It may well be that those who deny climate change have encamped with the Republicans, so trying to find out why they seem to feel threatened by the Democrats might be a good place to start resolving the politics, if one was of that bent. Maybe they think they see the issue being used for political purposes. I agree with that, I think BOTH sides are doing that! Not just the Republicans.

  6. Daniel Shields

    You forgot the word “Earth” in the first paragraph.

  7. Chris Mooney

    @5 Ken when we use these statements, we’re talking about people in aggregate, not particular individuals. Individuals can of course buck the trend, as you yourself do. But there’s no doubt that Republicans are much more likely than Democrats or Independents to reject climate science.

  8. Zev

    Ironic how the link to the poll directs us to a left-leaning site with further embedded links to Climate Progress, Think Progress, and Joe Romm. You bet this issue is politically biased…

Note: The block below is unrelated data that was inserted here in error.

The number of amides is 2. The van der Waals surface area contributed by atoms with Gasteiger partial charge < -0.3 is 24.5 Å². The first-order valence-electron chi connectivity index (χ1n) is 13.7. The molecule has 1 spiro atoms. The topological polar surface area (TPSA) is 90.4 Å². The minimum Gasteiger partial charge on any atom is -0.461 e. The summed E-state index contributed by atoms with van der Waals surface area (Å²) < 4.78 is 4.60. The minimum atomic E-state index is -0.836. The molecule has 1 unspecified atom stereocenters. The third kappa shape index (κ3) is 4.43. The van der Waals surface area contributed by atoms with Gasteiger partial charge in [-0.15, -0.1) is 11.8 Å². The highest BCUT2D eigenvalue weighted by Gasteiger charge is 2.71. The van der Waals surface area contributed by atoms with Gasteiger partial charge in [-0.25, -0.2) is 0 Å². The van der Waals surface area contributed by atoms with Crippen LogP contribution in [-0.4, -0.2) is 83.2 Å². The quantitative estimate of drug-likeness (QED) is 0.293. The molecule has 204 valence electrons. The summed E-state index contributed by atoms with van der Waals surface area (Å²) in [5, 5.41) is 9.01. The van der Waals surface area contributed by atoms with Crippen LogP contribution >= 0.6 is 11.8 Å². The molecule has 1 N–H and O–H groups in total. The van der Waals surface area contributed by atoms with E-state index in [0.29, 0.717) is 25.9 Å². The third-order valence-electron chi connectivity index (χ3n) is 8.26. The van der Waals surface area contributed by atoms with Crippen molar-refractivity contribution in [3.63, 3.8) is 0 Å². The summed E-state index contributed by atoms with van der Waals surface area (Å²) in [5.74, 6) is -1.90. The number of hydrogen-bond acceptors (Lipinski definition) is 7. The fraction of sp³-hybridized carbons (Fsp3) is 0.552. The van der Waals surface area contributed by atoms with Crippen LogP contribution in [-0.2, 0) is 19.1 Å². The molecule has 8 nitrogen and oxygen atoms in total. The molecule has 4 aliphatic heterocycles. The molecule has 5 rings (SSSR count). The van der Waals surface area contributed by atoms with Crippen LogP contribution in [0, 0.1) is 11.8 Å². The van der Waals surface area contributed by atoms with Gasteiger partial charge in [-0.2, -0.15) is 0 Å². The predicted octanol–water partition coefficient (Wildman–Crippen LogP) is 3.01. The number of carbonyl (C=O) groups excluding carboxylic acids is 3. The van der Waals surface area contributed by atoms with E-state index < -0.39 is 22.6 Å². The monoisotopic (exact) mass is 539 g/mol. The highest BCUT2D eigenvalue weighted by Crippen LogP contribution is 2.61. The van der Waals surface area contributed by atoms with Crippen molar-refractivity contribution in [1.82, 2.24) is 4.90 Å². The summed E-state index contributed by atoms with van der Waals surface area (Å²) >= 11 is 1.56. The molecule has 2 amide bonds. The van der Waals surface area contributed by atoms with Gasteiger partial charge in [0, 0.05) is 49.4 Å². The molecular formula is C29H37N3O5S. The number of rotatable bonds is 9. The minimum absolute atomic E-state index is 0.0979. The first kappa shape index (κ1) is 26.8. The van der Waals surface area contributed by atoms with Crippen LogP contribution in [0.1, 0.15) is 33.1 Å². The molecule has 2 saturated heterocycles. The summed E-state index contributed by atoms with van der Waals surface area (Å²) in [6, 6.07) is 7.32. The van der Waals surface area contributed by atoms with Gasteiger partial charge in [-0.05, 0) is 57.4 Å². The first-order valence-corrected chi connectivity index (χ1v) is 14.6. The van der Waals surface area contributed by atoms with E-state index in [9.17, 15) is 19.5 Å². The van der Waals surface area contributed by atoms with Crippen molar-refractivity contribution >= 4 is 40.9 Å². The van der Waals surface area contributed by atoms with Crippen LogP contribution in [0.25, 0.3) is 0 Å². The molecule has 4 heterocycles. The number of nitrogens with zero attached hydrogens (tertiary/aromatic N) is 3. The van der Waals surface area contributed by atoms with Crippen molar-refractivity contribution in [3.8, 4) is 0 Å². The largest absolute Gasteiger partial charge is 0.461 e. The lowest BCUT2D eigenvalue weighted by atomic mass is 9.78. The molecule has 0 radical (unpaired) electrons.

Furthermore, according to those polls the Democrats stand alone as the only political party where a signifcant majority supports the current “climate change” agenda. It’s quite obvious that it has to do with how it’s being handled, more than understanding the science (since the majority of the public are not meteorologists/climate scientists, they get information from the internet and news sources – much of which are biased). You don’t need to make a scientific argument to reject “CO2 as a pollutant” or “cap and tax” policies – that’s a huge contributing factor as to why the public majority are against the Democrats on this issue. Not to mention all the leftist sites that basically say “the science is settled, Republicans are idiots”. I’d be skeptical right off the bat too, before even hearing about the science.